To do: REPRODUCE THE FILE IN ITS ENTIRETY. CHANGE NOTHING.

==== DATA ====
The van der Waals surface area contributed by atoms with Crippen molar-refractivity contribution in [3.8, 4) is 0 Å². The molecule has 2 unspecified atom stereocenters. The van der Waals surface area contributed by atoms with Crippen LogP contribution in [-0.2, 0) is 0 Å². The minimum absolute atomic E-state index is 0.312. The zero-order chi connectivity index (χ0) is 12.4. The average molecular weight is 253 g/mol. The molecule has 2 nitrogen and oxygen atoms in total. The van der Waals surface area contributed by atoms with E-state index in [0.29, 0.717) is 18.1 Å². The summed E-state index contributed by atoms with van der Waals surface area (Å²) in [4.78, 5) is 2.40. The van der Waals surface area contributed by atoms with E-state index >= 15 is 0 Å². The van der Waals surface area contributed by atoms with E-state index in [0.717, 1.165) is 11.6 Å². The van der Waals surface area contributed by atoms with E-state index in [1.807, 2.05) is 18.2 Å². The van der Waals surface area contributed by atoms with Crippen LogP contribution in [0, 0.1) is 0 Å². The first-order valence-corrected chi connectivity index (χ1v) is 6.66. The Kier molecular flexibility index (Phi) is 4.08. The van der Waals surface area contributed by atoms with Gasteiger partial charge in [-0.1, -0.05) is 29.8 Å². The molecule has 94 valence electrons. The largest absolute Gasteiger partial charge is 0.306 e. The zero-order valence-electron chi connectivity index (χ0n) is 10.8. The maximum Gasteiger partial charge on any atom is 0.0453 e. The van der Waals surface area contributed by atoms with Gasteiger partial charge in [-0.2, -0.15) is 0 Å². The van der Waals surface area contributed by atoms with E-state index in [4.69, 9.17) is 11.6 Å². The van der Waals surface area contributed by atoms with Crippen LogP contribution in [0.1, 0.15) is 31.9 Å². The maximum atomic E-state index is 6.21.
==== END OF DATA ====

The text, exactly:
The van der Waals surface area contributed by atoms with Crippen molar-refractivity contribution in [3.8, 4) is 0 Å². The molecule has 2 unspecified atom stereocenters. The van der Waals surface area contributed by atoms with Crippen LogP contribution in [-0.2, 0) is 0 Å². The minimum absolute atomic E-state index is 0.312. The zero-order chi connectivity index (χ0) is 12.4. The average molecular weight is 253 g/mol. The molecule has 2 nitrogen and oxygen atoms in total. The van der Waals surface area contributed by atoms with E-state index in [0.29, 0.717) is 18.1 Å². The summed E-state index contributed by atoms with van der Waals surface area (Å²) in [4.78, 5) is 2.40. The van der Waals surface area contributed by atoms with E-state index >= 15 is 0 Å². The van der Waals surface area contributed by atoms with E-state index in [0.717, 1.165) is 11.6 Å². The van der Waals surface area contributed by atoms with E-state index in [1.807, 2.05) is 18.2 Å². The van der Waals surface area contributed by atoms with Crippen LogP contribution in [0, 0.1) is 0 Å². The first-order valence-corrected chi connectivity index (χ1v) is 6.66. The Kier molecular flexibility index (Phi) is 4.08. The van der Waals surface area contributed by atoms with Gasteiger partial charge in [-0.1, -0.05) is 29.8 Å². The molecule has 94 valence electrons. The largest absolute Gasteiger partial charge is 0.306 e. The zero-order valence-electron chi connectivity index (χ0n) is 10.8. The maximum Gasteiger partial charge on any atom is 0.0453 e. The van der Waals surface area contributed by atoms with Gasteiger partial charge in [-0.2, -0.15) is 0 Å². The van der Waals surface area contributed by atoms with E-state index in [4.69, 9.17) is 11.6 Å². The van der Waals surface area contributed by atoms with Crippen LogP contribution in [0.1, 0.15) is 31.9 Å². The maximum atomic E-state index is 6.21.